The post-Second World War emergence of the US as the pre-eminent global power, replacing the British Empire, saw a dramatic shift in Australia's strategic arrangements as the nation recognised the limitations of the British Empire. In response, Australia's support of the US in both Korea and Vietnam during the Cold War entrenched Australia as one of America's most reliable allies and essential to the enduring stability of the Indo-Pacific.
Years of supplying the material needs of both the Western Allies and the Soviet Union in the conflict against Nazi Germany and Imperial Japan enabled the smooth post-war transition of the US to the largest manufacturing economy in the world, buoyed by a wealthy, growing middle class and reinforced by the Cold War arms race that established the nation as the pre-eminent strategic military power.
Despite the ever present threat of nuclear Armageddon and a third conflict in Europe, the lack of industrial and economic prowess and competitiveness in the Soviet Union placed it at a significant disadvantage in the post-Second World War international economic, political and strategic order established with the Bretton Woods Conference in 1944 and the formation of the United Nations.
The economic and strategic competition between the Soviet Union and US and their alliance networks would ultimately lead to the collapse of the Soviet Union and established what would be come known as the the 'Pax Americana', or American Peace – with the US the unquestioned and unrivalled global economic, political and strategic power.
However, this period was relatively short lived, as regional conflagrations in the Middle East and southern Europe, combined with the rise of asymmetric security challenges like the advent of Islamic extremism in the Middle East and, to a lesser degree, south-east Asia, emerged as potent challenges to the US and its post-war global order.
Costly engagements in Afghanistan and Iraq, combined with long-standing attempts to denuclearise Iran, have served to draw American and allied focus, while draining 'blood and treasure', eroding the domestic political, strategic and economic resolve and capacity to respond to the resurgence of totalitarian regimes and peer competitors in both China and Russia.
Further compounding these issues is the growing instability in the US, particularly given the increasing unpredictability and transactional attitude towards alliances by US President Donald Trump – combined with allegations of complacency by NATO allies and the ongoing trade and strategic disputes with China, renewed territorial aggression by Russia and the ever present threat of conflict with Iran.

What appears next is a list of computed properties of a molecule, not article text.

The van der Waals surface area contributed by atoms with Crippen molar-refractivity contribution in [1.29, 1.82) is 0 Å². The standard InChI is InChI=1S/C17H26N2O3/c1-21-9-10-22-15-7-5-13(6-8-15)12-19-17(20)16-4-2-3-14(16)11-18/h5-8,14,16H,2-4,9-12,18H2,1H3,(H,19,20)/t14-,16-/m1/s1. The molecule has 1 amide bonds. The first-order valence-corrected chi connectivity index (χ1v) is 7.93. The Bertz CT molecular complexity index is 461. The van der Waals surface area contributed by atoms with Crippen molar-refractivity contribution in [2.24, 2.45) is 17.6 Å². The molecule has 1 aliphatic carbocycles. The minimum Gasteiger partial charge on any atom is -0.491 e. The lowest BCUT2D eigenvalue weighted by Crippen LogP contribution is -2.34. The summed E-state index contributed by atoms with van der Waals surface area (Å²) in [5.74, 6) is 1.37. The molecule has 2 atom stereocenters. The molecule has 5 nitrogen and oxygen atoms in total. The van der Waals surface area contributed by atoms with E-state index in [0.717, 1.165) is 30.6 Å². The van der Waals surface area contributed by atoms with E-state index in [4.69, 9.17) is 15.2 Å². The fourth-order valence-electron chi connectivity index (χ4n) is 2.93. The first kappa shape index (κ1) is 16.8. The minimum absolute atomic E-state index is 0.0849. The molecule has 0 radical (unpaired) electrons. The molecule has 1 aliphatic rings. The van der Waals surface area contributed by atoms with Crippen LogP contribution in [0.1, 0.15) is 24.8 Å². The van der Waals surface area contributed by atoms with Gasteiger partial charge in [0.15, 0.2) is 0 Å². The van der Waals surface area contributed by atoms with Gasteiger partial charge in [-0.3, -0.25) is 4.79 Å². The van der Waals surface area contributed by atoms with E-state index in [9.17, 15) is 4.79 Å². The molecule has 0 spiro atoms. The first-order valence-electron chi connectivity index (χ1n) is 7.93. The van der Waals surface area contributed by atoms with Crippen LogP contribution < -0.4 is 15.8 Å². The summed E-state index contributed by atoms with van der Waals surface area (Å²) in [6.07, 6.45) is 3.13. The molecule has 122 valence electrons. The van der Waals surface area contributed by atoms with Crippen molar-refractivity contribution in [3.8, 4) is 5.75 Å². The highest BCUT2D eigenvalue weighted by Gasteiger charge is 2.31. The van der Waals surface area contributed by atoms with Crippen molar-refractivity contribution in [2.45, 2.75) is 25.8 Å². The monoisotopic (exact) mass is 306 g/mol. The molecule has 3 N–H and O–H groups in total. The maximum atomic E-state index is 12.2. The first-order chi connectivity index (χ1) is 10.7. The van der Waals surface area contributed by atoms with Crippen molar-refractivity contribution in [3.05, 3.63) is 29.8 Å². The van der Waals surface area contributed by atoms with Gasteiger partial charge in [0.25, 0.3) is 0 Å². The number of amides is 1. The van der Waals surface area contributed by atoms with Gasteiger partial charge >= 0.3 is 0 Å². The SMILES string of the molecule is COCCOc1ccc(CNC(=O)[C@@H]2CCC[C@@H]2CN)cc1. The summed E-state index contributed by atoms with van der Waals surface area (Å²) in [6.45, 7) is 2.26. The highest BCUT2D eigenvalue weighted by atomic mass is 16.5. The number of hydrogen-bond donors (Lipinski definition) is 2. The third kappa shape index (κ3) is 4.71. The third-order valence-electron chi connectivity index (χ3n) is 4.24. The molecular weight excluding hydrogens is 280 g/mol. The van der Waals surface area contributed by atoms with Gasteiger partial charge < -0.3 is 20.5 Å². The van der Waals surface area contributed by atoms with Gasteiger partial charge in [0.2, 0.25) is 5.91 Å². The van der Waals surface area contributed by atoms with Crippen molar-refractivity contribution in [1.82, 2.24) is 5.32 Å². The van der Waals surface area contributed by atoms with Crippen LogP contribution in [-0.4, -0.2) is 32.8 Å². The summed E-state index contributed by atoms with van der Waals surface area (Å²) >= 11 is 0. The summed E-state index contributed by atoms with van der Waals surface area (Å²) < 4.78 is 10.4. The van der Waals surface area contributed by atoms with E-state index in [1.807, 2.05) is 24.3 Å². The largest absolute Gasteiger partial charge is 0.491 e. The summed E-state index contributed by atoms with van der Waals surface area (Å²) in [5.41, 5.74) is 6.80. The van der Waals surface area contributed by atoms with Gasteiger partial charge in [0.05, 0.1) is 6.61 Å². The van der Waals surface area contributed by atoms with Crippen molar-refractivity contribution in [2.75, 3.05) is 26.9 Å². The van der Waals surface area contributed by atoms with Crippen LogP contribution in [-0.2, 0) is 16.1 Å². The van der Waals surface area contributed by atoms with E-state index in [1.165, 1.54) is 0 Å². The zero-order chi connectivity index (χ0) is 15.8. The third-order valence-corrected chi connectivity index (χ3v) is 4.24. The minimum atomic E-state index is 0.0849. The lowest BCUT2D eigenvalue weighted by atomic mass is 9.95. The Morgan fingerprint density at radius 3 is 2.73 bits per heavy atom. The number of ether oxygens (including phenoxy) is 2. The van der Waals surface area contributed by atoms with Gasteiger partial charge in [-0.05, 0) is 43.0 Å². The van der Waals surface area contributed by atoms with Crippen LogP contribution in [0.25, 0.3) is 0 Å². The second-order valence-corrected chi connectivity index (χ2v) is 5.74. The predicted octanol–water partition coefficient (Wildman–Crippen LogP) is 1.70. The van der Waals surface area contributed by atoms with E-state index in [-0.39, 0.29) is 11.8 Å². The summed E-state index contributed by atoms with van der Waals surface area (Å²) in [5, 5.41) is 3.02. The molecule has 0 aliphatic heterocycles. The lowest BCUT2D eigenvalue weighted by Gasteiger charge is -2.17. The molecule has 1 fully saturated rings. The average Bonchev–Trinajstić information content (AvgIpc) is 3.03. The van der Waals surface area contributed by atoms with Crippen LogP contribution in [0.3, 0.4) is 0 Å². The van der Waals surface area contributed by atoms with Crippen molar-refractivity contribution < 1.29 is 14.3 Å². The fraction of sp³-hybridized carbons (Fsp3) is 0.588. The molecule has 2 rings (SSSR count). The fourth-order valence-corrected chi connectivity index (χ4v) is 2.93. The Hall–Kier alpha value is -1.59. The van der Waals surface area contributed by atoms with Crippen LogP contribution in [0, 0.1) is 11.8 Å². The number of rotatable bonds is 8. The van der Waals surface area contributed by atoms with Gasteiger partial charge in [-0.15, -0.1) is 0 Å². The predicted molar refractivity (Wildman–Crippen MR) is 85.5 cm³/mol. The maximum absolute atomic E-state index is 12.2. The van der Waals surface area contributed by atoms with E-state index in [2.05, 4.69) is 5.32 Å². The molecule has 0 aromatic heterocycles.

The limitations of American power
It is important to recognise that for the first time America has a true competitor in China – a nation with immense industrial potential, growing wealth and prosperity, a driving national purpose and a growing series of alliances with re-emerging, resource rich great powers in Russia, and supported by a growing network of economic hubs and indebted psuedo-colonies throughout the Indo-Pacific and Asia.
Unlike the Soviet Union, China is a highly industrialised nation – with an industrial capacity comparable, if not exceeding that of the US, supported by a rapidly narrowing technological gap, supporting growing military capability and territorial ambitions, bringing the rising power into direct competition with the US and its now fraying alliance network of tired global allies.
The increasing cost blow outs and project delays of major US defence acquisition and development programs, including strategic programs like the F-35 Joint Strike Fighter, the Gerald R Ford Class of aircraft carriers, B-21 Raider strategic bomber, combined with ballooning US government debt and domestic political and societal challenges, serve as unique and important challenges, limiting America's enduring ability to project presence.